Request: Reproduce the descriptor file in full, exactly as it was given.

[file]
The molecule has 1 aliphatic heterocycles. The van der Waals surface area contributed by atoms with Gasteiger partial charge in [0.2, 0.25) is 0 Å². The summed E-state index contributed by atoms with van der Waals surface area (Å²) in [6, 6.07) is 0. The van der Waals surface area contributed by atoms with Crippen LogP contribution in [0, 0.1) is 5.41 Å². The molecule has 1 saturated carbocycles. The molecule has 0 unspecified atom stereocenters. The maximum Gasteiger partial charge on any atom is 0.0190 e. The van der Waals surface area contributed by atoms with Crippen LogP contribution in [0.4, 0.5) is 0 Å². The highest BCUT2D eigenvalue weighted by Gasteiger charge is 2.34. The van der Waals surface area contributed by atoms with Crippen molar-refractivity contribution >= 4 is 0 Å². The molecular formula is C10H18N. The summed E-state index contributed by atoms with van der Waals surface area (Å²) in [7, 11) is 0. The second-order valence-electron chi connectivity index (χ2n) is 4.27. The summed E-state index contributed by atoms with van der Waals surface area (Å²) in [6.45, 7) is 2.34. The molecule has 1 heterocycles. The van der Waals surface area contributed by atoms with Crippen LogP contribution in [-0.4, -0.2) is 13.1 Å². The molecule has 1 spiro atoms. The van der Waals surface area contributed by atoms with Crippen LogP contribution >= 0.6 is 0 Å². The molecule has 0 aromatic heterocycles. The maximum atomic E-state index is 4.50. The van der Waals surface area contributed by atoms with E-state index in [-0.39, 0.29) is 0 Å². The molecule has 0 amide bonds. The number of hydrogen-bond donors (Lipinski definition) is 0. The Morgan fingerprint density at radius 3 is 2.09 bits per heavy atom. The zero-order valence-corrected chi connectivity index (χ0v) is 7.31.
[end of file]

The molecule has 1 aliphatic heterocycles. The van der Waals surface area contributed by atoms with Gasteiger partial charge in [0.2, 0.25) is 0 Å². The summed E-state index contributed by atoms with van der Waals surface area (Å²) in [6, 6.07) is 0. The van der Waals surface area contributed by atoms with Crippen LogP contribution in [0, 0.1) is 5.41 Å². The molecule has 1 saturated carbocycles. The molecule has 0 unspecified atom stereocenters. The maximum Gasteiger partial charge on any atom is 0.0190 e. The van der Waals surface area contributed by atoms with Crippen LogP contribution in [0.4, 0.5) is 0 Å². The highest BCUT2D eigenvalue weighted by Gasteiger charge is 2.34. The van der Waals surface area contributed by atoms with Crippen molar-refractivity contribution >= 4 is 0 Å². The molecular formula is C10H18N. The summed E-state index contributed by atoms with van der Waals surface area (Å²) in [7, 11) is 0. The second-order valence-electron chi connectivity index (χ2n) is 4.27. The summed E-state index contributed by atoms with van der Waals surface area (Å²) in [6.45, 7) is 2.34. The molecule has 1 heterocycles. The van der Waals surface area contributed by atoms with Crippen LogP contribution in [-0.4, -0.2) is 13.1 Å². The molecule has 1 spiro atoms. The van der Waals surface area contributed by atoms with Crippen LogP contribution >= 0.6 is 0 Å². The molecule has 0 aromatic heterocycles. The maximum atomic E-state index is 4.50. The van der Waals surface area contributed by atoms with E-state index in [-0.39, 0.29) is 0 Å². The molecule has 0 amide bonds. The number of hydrogen-bond donors (Lipinski definition) is 0. The Morgan fingerprint density at radius 3 is 2.09 bits per heavy atom. The zero-order valence-corrected chi connectivity index (χ0v) is 7.31.